Instead, to prove to my body that I was safe and that the fear response wasn’t necessary, I had to accept everything exactly as it was. I had to say, “I have this pain. I’m stuck in bed. That’s okay. It’s okay to have this pain.” OR “I have this pain. That’s okay. I’m going to keep doing stuff anyway because I know I’m fine, even though I have the pain.”

The first statement helped me start to calm my nervous system, and teh second statement only worked once my nervous system had already calmed down quite a bit from doing all of the other work.

That said, I’m terrible at acceptance. Well, I’m better now, but I’m still not good and I’ve been doing this for a little over a year now. Usually, I spend a really long time trying to convince my nervous system that there’s nothing to be scared of before I remember that I need to just accept whatever my nervous system is throwing at me, and I need to be okay with it.

However, when I can successfully accept a situation for what it is, my nervous system would calm down and I usually recovered faster—not right away, but faster.

Now, when a symptom arises, instead of trying to make it go away or pretend it isn’t there, I put all of my awareness into the pain and really feel the pain. I accept the pain (or the nausea or the fatigue or whatever else), and I try to fully experience it—where it is, how it moves around, what messages it might be trying to tell me, etc.

Sometimes, what I get is nothing more than a terrified, internal voice screaming “I’m scared! I’m scared! I’m scared!” over and over again. In the midst of a flare, I often let the voice have it’s say and I try to feel the fear. What does the fear feel like in my body? How many muscles around my body have tensed up as a result? I let them stay tense until they’re ready to relax. I just accept everything happening within me as it is, and I don’t try to change anything. It’s so hard! But when I’d done it successfully, the next flare often wasn’t as bad or as long.

Some of this also comes back to knowledge. It’s hard to accept something if you don’t know what you’re accepting. For example, with my migraines, I could tell they were connected to a deep, intense fear, but it took nearly a year for me to discover that it was an intense fear of intense emotions that triggered the migraines. Only when I had that “knowledge” could I then accept the fear and start to address it. And my “belief” that the migraines could go away was what allowed me to keep working on figuring out what triggered them, rather than giving up and forever being floored by them.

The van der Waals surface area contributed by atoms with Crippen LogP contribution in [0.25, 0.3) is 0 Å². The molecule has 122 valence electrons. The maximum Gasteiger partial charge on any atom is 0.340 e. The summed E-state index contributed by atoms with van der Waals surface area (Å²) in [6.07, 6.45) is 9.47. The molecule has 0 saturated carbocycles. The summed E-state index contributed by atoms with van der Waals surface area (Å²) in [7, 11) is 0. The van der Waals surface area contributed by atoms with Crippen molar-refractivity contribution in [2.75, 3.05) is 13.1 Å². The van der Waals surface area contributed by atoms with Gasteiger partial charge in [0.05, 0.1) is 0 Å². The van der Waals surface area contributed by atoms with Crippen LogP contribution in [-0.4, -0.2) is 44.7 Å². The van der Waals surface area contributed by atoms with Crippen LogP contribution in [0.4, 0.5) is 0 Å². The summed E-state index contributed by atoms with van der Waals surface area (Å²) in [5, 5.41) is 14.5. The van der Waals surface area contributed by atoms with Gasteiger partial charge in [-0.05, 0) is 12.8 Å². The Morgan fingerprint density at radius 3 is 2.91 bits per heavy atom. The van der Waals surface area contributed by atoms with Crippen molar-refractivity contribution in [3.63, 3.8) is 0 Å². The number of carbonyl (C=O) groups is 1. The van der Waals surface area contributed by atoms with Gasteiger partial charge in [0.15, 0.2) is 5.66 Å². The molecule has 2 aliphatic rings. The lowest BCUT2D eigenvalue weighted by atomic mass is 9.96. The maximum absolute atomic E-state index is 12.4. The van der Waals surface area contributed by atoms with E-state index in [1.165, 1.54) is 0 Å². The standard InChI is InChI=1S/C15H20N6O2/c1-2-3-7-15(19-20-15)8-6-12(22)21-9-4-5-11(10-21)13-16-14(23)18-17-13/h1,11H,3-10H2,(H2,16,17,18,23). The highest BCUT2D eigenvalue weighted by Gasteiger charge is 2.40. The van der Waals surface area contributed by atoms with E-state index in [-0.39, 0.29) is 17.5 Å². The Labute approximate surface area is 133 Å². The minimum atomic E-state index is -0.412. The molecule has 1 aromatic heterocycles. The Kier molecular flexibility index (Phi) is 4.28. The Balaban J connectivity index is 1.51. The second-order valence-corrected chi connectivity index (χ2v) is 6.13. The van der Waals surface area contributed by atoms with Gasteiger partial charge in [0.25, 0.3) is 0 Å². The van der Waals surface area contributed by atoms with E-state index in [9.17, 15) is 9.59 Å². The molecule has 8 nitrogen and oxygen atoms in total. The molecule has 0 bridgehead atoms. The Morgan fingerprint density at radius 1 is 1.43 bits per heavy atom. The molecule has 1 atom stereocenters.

There’s nothing to “fix”

Another component is that I had to accept that symptoms, feelings, emotions and discomfort are okay to experience. I didn’t need to “fix myself” so that I didn’t have negative emotions, which was previously what I’d believed.

Instead, I needed both the knowledge and belief that emotions are good and healthy in order to finally accept them when they arose, rather than instinctively repressing them.

Given that so much of my fear and anxiety stemmed from my belief that emotions were bad, I needed the knowledge that they’re good to reverse my beliefs, and accept my natural, emotional self. I also had to accept that my fear and the symptoms it triggered were okay, in order for me to feel safe enough that they went away. It was a vicious cycle and acceptance was a necessary key to breaking the cycle.